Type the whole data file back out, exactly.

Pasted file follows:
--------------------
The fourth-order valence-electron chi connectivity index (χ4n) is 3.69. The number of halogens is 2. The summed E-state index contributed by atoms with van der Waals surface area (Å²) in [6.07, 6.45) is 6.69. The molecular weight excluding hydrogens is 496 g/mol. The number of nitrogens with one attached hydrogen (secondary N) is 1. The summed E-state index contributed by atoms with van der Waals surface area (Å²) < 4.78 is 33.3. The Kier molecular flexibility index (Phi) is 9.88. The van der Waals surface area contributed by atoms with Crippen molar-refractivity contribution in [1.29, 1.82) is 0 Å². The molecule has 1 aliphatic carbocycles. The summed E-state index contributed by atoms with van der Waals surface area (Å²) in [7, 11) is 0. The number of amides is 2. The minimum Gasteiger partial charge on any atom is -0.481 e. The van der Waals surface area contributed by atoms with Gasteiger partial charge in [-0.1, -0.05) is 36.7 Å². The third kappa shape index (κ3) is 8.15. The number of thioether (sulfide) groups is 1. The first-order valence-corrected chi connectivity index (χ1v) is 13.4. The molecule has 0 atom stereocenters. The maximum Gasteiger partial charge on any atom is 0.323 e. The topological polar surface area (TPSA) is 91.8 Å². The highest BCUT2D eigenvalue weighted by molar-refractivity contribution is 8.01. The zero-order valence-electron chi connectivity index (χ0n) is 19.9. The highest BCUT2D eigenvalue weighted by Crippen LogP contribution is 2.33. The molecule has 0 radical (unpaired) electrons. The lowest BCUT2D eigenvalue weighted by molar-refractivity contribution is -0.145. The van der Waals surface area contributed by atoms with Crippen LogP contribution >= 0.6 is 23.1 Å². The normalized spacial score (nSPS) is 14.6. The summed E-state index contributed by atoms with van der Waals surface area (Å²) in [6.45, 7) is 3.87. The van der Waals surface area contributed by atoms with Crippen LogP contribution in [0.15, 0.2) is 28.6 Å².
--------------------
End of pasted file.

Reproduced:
The fourth-order valence-electron chi connectivity index (χ4n) is 3.69. The number of halogens is 2. The summed E-state index contributed by atoms with van der Waals surface area (Å²) in [6.07, 6.45) is 6.69. The molecular weight excluding hydrogens is 496 g/mol. The number of nitrogens with one attached hydrogen (secondary N) is 1. The summed E-state index contributed by atoms with van der Waals surface area (Å²) < 4.78 is 33.3. The Kier molecular flexibility index (Phi) is 9.88. The van der Waals surface area contributed by atoms with Crippen molar-refractivity contribution in [1.29, 1.82) is 0 Å². The molecule has 1 aliphatic carbocycles. The summed E-state index contributed by atoms with van der Waals surface area (Å²) in [7, 11) is 0. The number of amides is 2. The minimum Gasteiger partial charge on any atom is -0.481 e. The van der Waals surface area contributed by atoms with Gasteiger partial charge in [-0.1, -0.05) is 36.7 Å². The third kappa shape index (κ3) is 8.15. The number of thioether (sulfide) groups is 1. The first-order valence-corrected chi connectivity index (χ1v) is 13.4. The molecule has 0 atom stereocenters. The maximum Gasteiger partial charge on any atom is 0.323 e. The topological polar surface area (TPSA) is 91.8 Å². The highest BCUT2D eigenvalue weighted by molar-refractivity contribution is 8.01. The zero-order valence-electron chi connectivity index (χ0n) is 19.9. The highest BCUT2D eigenvalue weighted by Crippen LogP contribution is 2.33. The molecule has 0 radical (unpaired) electrons. The lowest BCUT2D eigenvalue weighted by molar-refractivity contribution is -0.145. The van der Waals surface area contributed by atoms with Crippen LogP contribution >= 0.6 is 23.1 Å². The normalized spacial score (nSPS) is 14.6. The summed E-state index contributed by atoms with van der Waals surface area (Å²) in [6.45, 7) is 3.87. The van der Waals surface area contributed by atoms with Crippen LogP contribution in [0.15, 0.2) is 28.6 Å².